This graceful novel risks stretching beyond easy, reductive constructions of black male coming-of-age stories and delivers a...

GARVEY'S CHOICE

Written in poignantly poetic tanka verse, Grimes’ newest follows a young black boy searching for his own unique voice, lost among his father’s wishes and society’s mischaracterizations.

This compassionate, courageous, and hopeful novel explores the constraints placed on black male identity and the corresponding pains and struggles that follow when a young black boy must confront these realities both at home and in school. Garvey has a complicated yet caring relationship with his family: “Mom’s got a talent / for origami, but she / can’t fold me into / the jock Dad wants me to be.” Garvey copes with his father’s disappointment by binge eating and, more positively, escaping into science fiction. Readers see the deep, loving friendship Garvey shares with classmate Joe, the only one with whom he can share his secrets. Through his father’s lament that Garvey isn’t “normal” and other clues, Grimes leaves the possibility open for readers to see Garvey as a young gay boy, which reinforces the connection the novel establishes between him and Luther Vandross, who struggled with both body image and being closeted. Garvey eventually finds himself in the school chorus. “I feel unwritten / like that song says… / I can’t wait to sing my song, / croon my own untold story.”

This graceful novel risks stretching beyond easy, reductive constructions of black male coming-of-age stories and delivers a sincere, authentic story of resilience and finding one’s voice. (Verse novel. 8-13)

Pub Date: Oct. 4, 2016

ISBN: 978-1-62979-740-3

Page Count: 120

Publisher: Wordsong/Boyds Mills

Review Posted Online: June 28, 2016

Kirkus Reviews Issue: July 15, 2016

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Good Guys and Bad get just deserts in the end, and Stanley gets plenty of opportunities to display pluck and valor in this...

HOLES

Sentenced to a brutal juvenile detention camp for a crime he didn't commit, a wimpy teenager turns four generations of bad family luck around in this sunburnt tale of courage, obsession, and buried treasure from Sachar (Wayside School Gets a Little Stranger, 1995, etc.).

Driven mad by the murder of her black beau, a schoolteacher turns on the once-friendly, verdant town of Green Lake, Texas, becomes feared bandit Kissin' Kate Barlow, and dies, laughing, without revealing where she buried her stash. A century of rainless years later, lake and town are memories—but, with the involuntary help of gangs of juvenile offenders, the last descendant of the last residents is still digging. Enter Stanley Yelnats IV, great-grandson of one of Kissin' Kate's victims and the latest to fall to the family curse of being in the wrong place at the wrong time; under the direction of The Warden, a woman with rattlesnake venom polish on her long nails, Stanley and each of his fellow inmates dig a hole a day in the rock-hard lake bed. Weeks of punishing labor later, Stanley digs up a clue, but is canny enough to conceal the information of which hole it came from. Through flashbacks, Sachar weaves a complex net of hidden relationships and well-timed revelations as he puts his slightly larger-than-life characters under a sun so punishing that readers will be reaching for water bottles.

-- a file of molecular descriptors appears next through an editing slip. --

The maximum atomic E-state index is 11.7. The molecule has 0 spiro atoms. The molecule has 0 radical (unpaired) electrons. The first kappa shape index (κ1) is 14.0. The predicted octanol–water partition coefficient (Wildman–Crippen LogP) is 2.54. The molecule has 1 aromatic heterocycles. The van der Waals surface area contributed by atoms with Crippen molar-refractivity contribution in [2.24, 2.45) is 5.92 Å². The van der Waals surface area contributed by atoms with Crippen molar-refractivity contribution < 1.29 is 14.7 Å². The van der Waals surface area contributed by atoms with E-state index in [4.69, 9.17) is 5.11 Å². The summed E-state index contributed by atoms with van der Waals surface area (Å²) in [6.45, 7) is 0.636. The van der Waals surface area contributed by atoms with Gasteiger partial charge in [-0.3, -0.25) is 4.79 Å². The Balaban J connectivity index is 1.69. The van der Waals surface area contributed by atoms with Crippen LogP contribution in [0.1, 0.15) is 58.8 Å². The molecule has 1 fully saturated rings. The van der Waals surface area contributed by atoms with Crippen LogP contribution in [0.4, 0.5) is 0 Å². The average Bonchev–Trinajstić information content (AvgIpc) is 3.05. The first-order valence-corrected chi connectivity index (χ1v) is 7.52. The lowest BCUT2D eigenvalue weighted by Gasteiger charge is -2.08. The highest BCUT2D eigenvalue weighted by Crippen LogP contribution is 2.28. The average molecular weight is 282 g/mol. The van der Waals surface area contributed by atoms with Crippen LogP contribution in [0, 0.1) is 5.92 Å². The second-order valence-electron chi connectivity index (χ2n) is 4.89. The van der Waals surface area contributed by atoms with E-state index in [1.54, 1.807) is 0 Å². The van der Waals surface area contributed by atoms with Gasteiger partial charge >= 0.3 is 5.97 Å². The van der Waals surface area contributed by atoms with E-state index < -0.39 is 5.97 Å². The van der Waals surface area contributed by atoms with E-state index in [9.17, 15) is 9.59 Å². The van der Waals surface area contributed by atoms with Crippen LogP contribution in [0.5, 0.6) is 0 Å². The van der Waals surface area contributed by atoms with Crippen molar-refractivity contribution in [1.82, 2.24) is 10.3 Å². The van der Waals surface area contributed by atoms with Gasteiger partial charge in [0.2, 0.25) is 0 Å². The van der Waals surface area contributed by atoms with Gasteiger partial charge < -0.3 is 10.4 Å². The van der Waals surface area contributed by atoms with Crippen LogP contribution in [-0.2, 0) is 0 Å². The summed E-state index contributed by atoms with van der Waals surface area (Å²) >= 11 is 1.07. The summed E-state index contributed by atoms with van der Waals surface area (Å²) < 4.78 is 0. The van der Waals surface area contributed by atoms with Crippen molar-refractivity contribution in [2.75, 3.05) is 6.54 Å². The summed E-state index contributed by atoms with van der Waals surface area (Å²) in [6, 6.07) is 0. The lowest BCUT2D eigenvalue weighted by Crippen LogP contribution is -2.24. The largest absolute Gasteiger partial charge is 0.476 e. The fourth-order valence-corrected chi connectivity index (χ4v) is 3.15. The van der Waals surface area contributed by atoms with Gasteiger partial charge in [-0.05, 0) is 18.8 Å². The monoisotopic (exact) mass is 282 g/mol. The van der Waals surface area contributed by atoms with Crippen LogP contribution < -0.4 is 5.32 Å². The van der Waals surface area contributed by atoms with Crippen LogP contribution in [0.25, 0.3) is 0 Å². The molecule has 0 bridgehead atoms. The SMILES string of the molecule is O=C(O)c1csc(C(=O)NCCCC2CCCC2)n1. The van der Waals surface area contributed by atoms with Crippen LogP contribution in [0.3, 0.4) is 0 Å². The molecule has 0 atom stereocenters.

Good Guys and Bad get just deserts in the end, and Stanley gets plenty of opportunities to display pluck and valor in this rugged, engrossing adventure. (Fiction. 9-13)

Pub Date: Sept. 1, 1998

ISBN: 978-0-374-33265-5

Page Count: 233

Publisher: Farrar, Straus and Giroux

Review Posted Online: May 20, 2010

Kirkus Reviews Issue: June 15, 2000

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With Ivan’s movie out this year from Disney, expect great interest—it will be richly rewarded.

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THE ONE AND ONLY BOB

Tiny, sassy Bob the dog, friend of The One and Only Ivan (2012), returns to tell his tale.

Wisecracking Bob, who is a little bit Chihuahua among other things, now lives with his girl, Julia, and her parents. Happily, her father works at Wildworld Zoological Park and Sanctuary, the zoo where Bob’s two best friends, Ivan the gorilla and Ruby the elephant, live, so Bob gets to visit and catch up with them regularly. Due to an early betrayal, Bob doesn’t trust humans (most humans are good only for their thumbs); he fears he’s going soft living with Julia, and he’s certain he is a Bad Dog—as in “not a good representative of my species.” On a visit to the zoo with a storm threatening, Bob accidentally falls into the gorilla enclosure just as a tornado strikes. So that’s what it’s like to fly. In the storm’s aftermath, Bob proves to everyone (and finally himself) that there is a big heart in that tiny chest…and a brave one too. With this companion, Applegate picks up where her Newbery Medal winner left off, and fans will be overjoyed to ride along in the head of lovable, self-deprecating Bob on his storm-tossed adventure. His wry doggy observations and attitude are pitch perfect (augmented by the canine glossary and Castelao’s picture dictionary of dog postures found in the frontmatter). Gorilla Ivan described Julia as having straight, black hair in the previous title, and Castelao's illustrations in that volume showed her as pale-skinned. (Finished art not available for review.)

With Ivan’s movie out this year from Disney, expect great interest—it will be richly rewarded. (afterword) (Fiction. 8-12)

Pub Date: May 5, 2020

ISBN: 978-0-06-299131-7

Page Count: 352

Publisher: Harper/HarperCollins

Review Posted Online: March 25, 2020

Kirkus Reviews Issue: April 15, 2020

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